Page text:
On Thursday evening, the topic for discussion at the Cambridge Union Society was the justification for humanitarian military intervention. Edward Delman and Mark Nelson, both postgraduate students and Cambridge University, argue in proposition and in opposition of the motion respectively.
It has now been exactly 20 months since the people of Syria began demonstrating against the corrupt and oppressive regime of President Bashar al-Assad. In that time, between 35,000 and 50,000 people, many of whom were civilians, have been killed, at least 335,000 people have been officially registered as refugees, and 1.2 million Syrians have been displaced so far. The refugees that are flooding across the borders into Jordan, Turkey, and Iraq have transformed the conflict from one of regional dimensions to one of international proportions. And yet, despite the absolute devastation that a United Nations member-state is wrecking on its own people, the international community has refused to intervene. This negligence has gone on long enough - the time to act is now.
Military intervention in support of human rights has international institutional support. The United Nations was founded with respect for human rights as one of its main tenets. This pillar of the UN has only been strengthened over the past two decades by the evolution of Responsibility to Protect, which puts into the hands of both sovereign nations and the international community at large the responsibility to protect peoples against genocide, war crimes, ethnic cleansing, and crimes against humanity. There also exists a strong precedent through the UN of nations undertaking humanitarian intervention - Somalia, Kosovo, and Libya stand out as examples. Going to war over human rights, then, has the support of international establishments and history.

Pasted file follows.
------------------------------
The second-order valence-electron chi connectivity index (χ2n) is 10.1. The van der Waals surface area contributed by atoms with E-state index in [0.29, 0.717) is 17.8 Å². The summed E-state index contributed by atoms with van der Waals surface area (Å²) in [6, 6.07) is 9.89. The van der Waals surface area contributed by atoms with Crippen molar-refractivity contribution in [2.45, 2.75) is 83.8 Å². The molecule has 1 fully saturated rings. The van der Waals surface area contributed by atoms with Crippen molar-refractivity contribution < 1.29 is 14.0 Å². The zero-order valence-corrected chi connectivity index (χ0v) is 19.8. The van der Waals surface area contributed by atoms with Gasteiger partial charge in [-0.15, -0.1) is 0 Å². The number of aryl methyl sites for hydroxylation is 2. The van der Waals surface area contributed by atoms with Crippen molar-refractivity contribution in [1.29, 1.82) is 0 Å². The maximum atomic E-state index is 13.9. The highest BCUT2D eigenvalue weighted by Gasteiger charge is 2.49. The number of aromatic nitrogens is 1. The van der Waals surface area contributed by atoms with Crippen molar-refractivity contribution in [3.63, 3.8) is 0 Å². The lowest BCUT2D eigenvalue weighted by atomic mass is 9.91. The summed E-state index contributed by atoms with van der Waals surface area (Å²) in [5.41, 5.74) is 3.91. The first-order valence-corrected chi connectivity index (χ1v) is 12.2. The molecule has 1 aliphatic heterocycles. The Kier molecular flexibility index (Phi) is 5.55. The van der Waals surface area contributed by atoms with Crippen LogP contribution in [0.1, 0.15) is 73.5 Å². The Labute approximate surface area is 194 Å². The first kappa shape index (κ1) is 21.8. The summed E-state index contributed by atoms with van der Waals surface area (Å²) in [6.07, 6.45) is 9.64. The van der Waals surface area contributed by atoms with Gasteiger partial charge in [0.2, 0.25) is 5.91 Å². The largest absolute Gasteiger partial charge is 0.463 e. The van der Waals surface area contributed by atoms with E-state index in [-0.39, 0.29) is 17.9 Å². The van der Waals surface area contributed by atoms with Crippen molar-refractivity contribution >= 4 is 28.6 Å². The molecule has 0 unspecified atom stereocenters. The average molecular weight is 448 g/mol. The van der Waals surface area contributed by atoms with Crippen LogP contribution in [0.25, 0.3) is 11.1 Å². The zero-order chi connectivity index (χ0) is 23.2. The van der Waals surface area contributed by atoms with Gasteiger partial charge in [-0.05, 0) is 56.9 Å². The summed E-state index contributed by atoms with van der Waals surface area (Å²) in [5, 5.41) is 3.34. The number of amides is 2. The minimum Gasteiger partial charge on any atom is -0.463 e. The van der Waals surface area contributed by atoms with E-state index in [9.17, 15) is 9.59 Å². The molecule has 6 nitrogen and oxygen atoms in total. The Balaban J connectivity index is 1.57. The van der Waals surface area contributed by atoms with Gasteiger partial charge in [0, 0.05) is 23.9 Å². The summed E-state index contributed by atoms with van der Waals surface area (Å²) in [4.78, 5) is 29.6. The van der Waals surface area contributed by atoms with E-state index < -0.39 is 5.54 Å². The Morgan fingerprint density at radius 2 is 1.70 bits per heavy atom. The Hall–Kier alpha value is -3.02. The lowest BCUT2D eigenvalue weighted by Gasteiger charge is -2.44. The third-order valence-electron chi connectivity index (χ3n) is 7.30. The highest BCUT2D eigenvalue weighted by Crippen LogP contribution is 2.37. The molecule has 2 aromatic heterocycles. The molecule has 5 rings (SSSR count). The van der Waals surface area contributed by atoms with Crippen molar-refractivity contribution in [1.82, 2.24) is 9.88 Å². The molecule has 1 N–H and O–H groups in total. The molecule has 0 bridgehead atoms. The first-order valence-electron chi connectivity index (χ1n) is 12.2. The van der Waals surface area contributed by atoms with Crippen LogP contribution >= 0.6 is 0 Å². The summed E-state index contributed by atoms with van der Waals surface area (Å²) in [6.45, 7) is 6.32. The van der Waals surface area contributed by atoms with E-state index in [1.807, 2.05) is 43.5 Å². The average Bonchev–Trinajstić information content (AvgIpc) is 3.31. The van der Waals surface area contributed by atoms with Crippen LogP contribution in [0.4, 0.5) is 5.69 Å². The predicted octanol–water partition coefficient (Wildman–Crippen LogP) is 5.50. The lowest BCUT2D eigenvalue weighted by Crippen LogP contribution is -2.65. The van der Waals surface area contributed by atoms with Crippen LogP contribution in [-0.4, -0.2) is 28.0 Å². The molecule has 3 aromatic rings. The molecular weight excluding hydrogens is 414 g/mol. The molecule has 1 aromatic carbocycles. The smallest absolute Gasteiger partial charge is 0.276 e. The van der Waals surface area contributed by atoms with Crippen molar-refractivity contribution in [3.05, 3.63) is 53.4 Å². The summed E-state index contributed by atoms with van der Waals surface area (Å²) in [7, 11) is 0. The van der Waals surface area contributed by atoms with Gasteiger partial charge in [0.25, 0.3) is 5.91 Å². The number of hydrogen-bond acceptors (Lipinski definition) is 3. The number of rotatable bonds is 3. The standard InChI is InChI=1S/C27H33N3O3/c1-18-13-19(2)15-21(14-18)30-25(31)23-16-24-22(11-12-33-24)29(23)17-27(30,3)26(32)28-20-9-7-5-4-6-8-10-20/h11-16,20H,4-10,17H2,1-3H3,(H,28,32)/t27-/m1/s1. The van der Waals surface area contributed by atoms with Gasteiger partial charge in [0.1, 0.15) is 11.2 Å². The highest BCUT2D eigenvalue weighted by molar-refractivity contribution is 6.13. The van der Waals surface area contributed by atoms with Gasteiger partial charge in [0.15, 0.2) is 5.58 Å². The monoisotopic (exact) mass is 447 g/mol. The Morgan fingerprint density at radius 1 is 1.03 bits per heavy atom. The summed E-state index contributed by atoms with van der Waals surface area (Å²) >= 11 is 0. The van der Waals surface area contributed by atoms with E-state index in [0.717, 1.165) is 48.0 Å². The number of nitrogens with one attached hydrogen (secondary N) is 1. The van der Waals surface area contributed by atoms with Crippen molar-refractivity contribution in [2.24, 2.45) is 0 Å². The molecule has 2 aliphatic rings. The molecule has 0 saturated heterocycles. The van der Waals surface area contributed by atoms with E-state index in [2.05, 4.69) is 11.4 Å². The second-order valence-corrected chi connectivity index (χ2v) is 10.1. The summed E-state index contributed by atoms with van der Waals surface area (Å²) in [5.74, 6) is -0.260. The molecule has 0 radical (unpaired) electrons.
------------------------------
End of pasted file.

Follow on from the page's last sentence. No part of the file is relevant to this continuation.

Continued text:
The consequences of human rights violations don't end at national boundaries - they spread outwards and can destabilise entire regions. The consequences of an increasing number of Syrian refugees fleeing the country cannot be underestimated. Turkey's southern areas are already embroiled in a conflict between the government and militant Kurdish separatists, Jordan is already the home of hundreds of thousands of Palestinian refugees, and Iraq's problems speak for themselves. If you add to these countries a sudden influx of Syrian refugees, you have a recipe for disaster. In these situations, humanitarian intervention is necessary for wider geopolitical stability.
Finally, there is an undeniable moral responsibility to go to war for human rights. The modern nation-state is built on the belief that sovereignty derives from the people. A government that mercilessly kills its own people and provokes civil war has clearly lost the consent of its people to rule. When a government has explicitly forfeited its responsibility to protect its citizens and has implicitly forfeited its sovereignty, it is the duty of the international community to step in. The advanced nations of the world possess powerful militaries, all of which stand idle as the death toll rises in Syria. If these militaries, which ostensibly exist to protect against the shrinking possibility of inter-state warfare, are to exist, should they not be used to uphold the beliefs of the international community and the fundamental rights of humankind? In order to help those who cannot help themselves, and in order to preserve peace on a larger scale, the answer must be yes.